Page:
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IT is very important that we should appreciate the temper of mind in which it is desirable to approach literature as distinguished from the history of literature, and still more poetry as distinguished from the history of poetry. Literature, in the exact sense in which I use the word here, is a somewhat rare product. It is the quintessence of good writing, in all ages, in all languages, and no single nation within one single century can be presumed to have supplied very much of it. For instance, this very seventeenth century which we are considering produced of the highest poetic literature, of the literature which is of universal importance, just the writings of Shakespeare and Milton, with some sparse pages from Ben Jonson and Dryden. We look a little closer, with eyes a little less critical, and we see a great deal more than this which is sound poetic literature; we begin to perceive Webster and Herrick, Fletcher and Marvell, Browne and Otway, with a score of lyrists, a score of playwrights, to whom the praise of genuine literary execution, in isolated bursts and fragments, must not be denied. But if we are set upon the discovery of literature alone, and not on the observation of literary history, we must then go no further. At the present day it is a great temptation to those who have made special periods and segments of the poetic produce of a nation their peculiar care, to exaggerate the value of what they have unearthed. It is human to see exotic beauties in the weed that we ourselves have discovered. But this tendency is one to be avoided, since it is commonly accompanied by an inability to enjoy what is really great in other schools than that in which the education of the taste has been conducted. I have known a scholar, who delighted to excess in Quarles, express an utter contempt for Gray, and another whose taste lay in Occleve confound his own judgment by confessing that he saw nothing praiseworthy in Pope. From this narrowness, from this provincial attitude, which may easily become a snare for those who pursue literature alone, the study of the history of literature may be recommended as an escape. In this delightful inquiry, and one of the few pleasant things that Bishop Warburton said, was his remark that the history of literature was the most charming exercise of the human mind,-we are released from the contemplation of the best, and of nothing but the best, from that communion with the quintessence of things which no taste can long endure without feeling a strain, and we are permitted to indulge that curiosity which is excited by the spectacle of motion, of evolution. A writer too crabbed or too insignificant to claim our praise on the score of his verses alone, becomes interesting at once, and important, when we see that he possessed an influence over a younger writer than himself, who attained genuine success, or when he marks a step in the range which culminated at last in a poet. It is this second attitude of mind which I have to beg from my readers in the whole course of the present argument. From the beginning to the end of it I have been and shall be beset with siren enticements to break away on this side and on that to the fields of genuine literature which lie just beyond our range. I do not deceive myself that there is much literature, of the finer sort, in Waller or in Denham, and I am about to introduce an author in whom I should be almost inclined to say that there is none at all. It would be refreshing to close such books as Madagascar and Gondibert, and listen to those Dorian strains from Milton's oaten stop, which were making the solitudes of Horton vocal. But literature just now is not our pursuit, but the history of literature, and, paradoxical as it may be, in the development of English poetical taste in the middle of the seventeenth century, Milton took a part decidedly less prominent \ than Davenant.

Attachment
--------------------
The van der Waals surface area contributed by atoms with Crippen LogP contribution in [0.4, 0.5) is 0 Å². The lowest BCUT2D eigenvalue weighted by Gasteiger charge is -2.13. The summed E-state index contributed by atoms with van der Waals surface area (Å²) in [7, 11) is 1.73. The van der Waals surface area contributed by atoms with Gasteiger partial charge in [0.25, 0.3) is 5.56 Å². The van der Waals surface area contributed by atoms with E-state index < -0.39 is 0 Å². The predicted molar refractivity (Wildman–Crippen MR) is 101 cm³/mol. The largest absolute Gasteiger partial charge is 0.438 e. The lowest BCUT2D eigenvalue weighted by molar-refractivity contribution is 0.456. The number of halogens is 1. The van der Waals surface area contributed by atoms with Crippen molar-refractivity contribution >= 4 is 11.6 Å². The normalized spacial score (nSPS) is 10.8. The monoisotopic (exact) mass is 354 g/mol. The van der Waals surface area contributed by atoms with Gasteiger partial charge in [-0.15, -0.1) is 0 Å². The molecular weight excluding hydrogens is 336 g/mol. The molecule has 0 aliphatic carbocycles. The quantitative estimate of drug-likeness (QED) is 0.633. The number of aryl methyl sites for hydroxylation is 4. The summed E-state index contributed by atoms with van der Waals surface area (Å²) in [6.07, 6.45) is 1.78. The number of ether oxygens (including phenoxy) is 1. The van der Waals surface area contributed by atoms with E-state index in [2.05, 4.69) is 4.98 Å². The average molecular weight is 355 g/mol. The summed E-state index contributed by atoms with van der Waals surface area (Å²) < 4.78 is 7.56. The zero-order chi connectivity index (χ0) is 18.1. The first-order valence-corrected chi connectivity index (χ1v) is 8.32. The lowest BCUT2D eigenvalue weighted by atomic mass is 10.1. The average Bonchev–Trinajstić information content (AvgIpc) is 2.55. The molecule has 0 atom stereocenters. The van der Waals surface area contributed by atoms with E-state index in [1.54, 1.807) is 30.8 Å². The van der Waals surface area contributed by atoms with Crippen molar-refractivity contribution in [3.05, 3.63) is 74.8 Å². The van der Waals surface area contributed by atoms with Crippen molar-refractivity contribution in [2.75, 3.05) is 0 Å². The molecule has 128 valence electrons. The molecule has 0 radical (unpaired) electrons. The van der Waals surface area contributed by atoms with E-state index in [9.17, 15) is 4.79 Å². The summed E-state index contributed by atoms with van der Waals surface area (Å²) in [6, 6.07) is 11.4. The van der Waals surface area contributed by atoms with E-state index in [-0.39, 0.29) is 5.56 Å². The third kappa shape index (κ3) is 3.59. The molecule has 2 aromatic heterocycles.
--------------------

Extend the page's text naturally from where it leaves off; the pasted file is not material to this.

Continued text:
We have already acquainted ourselves with the pioneers of the classical transition, with Waller and with Denham. Next in honour after these names were quoted, when the transition was complete, those of Davenant and Cowley. The peculiarity in


the position of these two latter poets lay in the fact that they were both of them, but Davenant especially, perverts from the older romantic school. Waller, as we have seen, was born with a curious gift for distich, and carefully held himself aloof from the men of the age into which he was bred, and Denham more or less did the same. They had to struggle against adverse fashion, but that struggle was all without. Davenant, on the other hand, was nurtured in the very heart of romance; we shall see that he had deliberately to unlearn all he had learned, to wean himself from all he had loved. It is possible that the reason why his defection to the classical camp was considered such a triumph, and why his poems excited so much adverse

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